Forty-four years have passed since a feature film was last built around Raymond Chander’s harder-than-hardboiled fictional detective Philip Marlowe — a screen absence that seems both unduly long and now, in the wake of Neil Jordan’s “Marlowe,” not quite long enough. A phony, flimsy attempt at vintage noir, the film is adapted not from a Chandler work but “The Black-Eyed Blonde,” an authorized Marlowe entry from 2014, by Irish novelist John Banville. Minus Banville’s own knack for literary ventriloquism, however, this all too evidently European co-production can’t help but feel multiple degrees removed from the real thing, not helped by the shuffling, ungainly presence of a wildly miscast Liam Neeson in shoes once filled by Bogart and Mitchum.
Following a low-key premiere as the closing film at this year’s San Sebastian Film Festival, “Marlowe” will be released Stateside by Open Road Films on December 2 — though even with the big-name cachet of Jordan, Neeson and co-stars Diane Kruger and Jessica Lange, it’s doubtful the film will leave much of a trail before, like many a Philip Marlowe quarry, vanishing without trace. For Jordan — here a long way from the nifty genre acrobatics of “The Crying Game,” or even the winking camp pleasures of 2018’s “Greta” — this feels a particularly listless, pro forma effort, identifiable as his only via the curious Irish anachronisms that pepper his and “The Departed” scribe William Monahan’s allegedly California-set script.
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As it is, Dublin and Barcelona take turns subbing in for Chandler’s fictionalized Los Angeles district of “Bay City,” neither one very convincingly; DP Xavi Gimenez paints over the geographical disparities with a uniform yellow filter that at least lends a fittingly twilit air to proceedings. The year is 1939 — the same year, as it happens, that Marlowe made his literary debut under that name in “The Big Sleep” — but the eponymous detective is a far older, wearier figure than in Chandler’s stories of the era, inclined more toward resigned shrugs than cynical wisecracks, his every line emerging as a kind of sigh.
It’s with this perennially exhausted air that Marlowe enters business with glamorous Irish-American heiress Clare Cavendish (Kruger, sporting platinum-blonde waves and a roving Continental accent), who enlists him to investigate the disappearance of her lover, two-bit Hollywood player Nico Peterson (François Arnaud). Initial probings suggest he was killed at an elite members’ club run by pinstriped thug Floyd Hanson (Danny Huston), though “Marlowe” isn’t about to let its audience go home that early.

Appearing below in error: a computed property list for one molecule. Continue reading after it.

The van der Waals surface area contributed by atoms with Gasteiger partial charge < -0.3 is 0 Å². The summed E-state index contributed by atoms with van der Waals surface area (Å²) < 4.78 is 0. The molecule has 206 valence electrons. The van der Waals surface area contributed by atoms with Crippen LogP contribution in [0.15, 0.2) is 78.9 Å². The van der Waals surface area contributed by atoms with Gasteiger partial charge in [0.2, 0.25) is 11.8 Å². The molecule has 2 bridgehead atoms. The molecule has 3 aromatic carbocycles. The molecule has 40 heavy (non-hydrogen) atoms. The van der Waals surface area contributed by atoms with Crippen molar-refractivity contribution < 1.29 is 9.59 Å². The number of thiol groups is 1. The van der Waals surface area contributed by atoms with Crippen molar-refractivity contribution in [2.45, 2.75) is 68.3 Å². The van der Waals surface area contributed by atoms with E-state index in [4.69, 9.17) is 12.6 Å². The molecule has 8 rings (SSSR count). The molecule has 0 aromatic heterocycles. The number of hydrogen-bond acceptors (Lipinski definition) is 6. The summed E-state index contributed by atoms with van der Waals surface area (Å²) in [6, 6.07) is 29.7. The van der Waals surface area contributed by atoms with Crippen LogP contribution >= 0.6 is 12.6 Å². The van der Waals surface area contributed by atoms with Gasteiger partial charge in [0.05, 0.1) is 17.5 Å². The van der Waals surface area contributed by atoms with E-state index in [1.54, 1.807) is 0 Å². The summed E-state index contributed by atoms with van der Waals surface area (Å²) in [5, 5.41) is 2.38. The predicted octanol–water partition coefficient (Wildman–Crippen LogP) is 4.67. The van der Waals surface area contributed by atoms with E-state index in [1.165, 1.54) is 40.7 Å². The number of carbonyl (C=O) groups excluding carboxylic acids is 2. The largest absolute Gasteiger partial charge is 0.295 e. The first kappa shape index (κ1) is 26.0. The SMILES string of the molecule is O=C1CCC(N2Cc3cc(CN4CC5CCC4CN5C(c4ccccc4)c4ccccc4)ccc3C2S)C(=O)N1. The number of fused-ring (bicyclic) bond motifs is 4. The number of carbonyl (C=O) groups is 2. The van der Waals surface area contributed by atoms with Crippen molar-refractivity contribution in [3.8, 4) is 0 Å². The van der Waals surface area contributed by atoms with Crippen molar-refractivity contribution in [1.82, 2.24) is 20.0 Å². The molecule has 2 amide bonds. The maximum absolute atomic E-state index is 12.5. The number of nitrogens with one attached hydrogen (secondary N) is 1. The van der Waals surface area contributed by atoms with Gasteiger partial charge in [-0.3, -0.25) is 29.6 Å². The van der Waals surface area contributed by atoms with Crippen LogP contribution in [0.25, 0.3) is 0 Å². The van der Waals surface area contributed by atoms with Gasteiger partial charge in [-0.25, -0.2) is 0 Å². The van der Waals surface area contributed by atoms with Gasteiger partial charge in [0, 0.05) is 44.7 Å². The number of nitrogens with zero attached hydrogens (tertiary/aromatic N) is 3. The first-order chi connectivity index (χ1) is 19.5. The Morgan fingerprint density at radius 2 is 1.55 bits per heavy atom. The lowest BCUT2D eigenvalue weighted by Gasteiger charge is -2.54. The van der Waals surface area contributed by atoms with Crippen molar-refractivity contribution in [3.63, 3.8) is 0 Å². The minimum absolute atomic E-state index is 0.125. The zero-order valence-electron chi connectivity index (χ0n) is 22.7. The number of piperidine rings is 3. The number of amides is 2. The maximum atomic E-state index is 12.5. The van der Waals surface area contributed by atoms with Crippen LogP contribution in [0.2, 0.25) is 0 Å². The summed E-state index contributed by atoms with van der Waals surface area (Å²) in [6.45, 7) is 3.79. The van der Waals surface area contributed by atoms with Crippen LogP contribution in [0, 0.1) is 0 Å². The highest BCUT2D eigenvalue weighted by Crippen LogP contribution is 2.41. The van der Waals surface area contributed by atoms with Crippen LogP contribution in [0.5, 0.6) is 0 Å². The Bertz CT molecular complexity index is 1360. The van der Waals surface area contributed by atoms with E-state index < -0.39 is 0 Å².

Others complicating this living-dead investigation include lascivious gangster Lou Hendricks (a ripe Alan Cumming, saddled with a “back entrance” pun), his ambiguously loyal chauffeur Cedric (Adewale Akinnuoye-Agbaje, saddled with a dated racial stereotype), and Clare’s former movie star mother Dorothy Quincannon (Jessica Lange, saddled in rigid equestrian garb), a hostile, secretive broad whose question marks only begin with her plummy English delivery. “You’re a long, long way from Tipperary, Dorothy,” Marlowe mutters in the film’s most inadvertently amusing one-liner: The audience may well wonder how close she ever was.
Chandler’s plots were never designed to be neatly disentangled: The best of them of them are so cryptic as to be immersive, drawing readers and viewers into the characters’ own obsessive circling. “Marlowe,” however, offers inscrutability without intrigue, its mystery both too easily solved and too muddily motivated to pass muster, while its various villains and macguffins and red herrings check off genre boxes without building the requisite atmospheric haze. Marlowe himself, meanwhile, should be aloof but not as disengaged as he appears here: The veritable gorge of missing chemistry between Neeson’s gumshoe and Kruger’s femme fatale ensures neither party’s persistence with the case makes a whole lot of sense. “He must sense something between us,” Clare purrs following a prickly encounter between Marlowe and her ineffectual husband, waiting a beat before adding, “Something sexual.” Audiences may be glad of the clarification.
Jordan and Monahan are keen on the kind of dialogue that wouldn’t have got past the Hays Code in film noir’s heyday, yet its preponderance of four-letter words and franker allusions leaves “Marlowe” feeling more artificial than edgy, a permissive cosplay exercise rather than a fresh genre intervention. Where Robert Altman’s 1970s-set “The Long Goodbye” ingeniously rewrote Marlowe for a then-new Hollywood, Jordan’s film is both resolutely conservative in its period framing and irksomely postmodern in its audience pandering: A strained Leni Riefenstahl shoutout is played for laughs, though the film risks no historical or political ideas of its own.
Indeed, the most contemporary embellishment here may be Neeson’s occasional, very non-noir switch-flip into all-out “Taken” mode, when his Marlowe briefly sets aside the droopy ennui to dispatch baddies with find-you-and-kill-you fisticuffs. “I’m getting too old for this,” he even growls after battering another disposable heavy, at which point it’s not clear who or what the joke is on: the film’s oddly placed star, its half-heartedly revived hero, or the genre it only intermittently appears to love. “The key to Hollywood is knowing when the game is up,” Lange’s imperious diva advises Marlowe at one point; “Marlowe,” on the other hand, never gets the memo.
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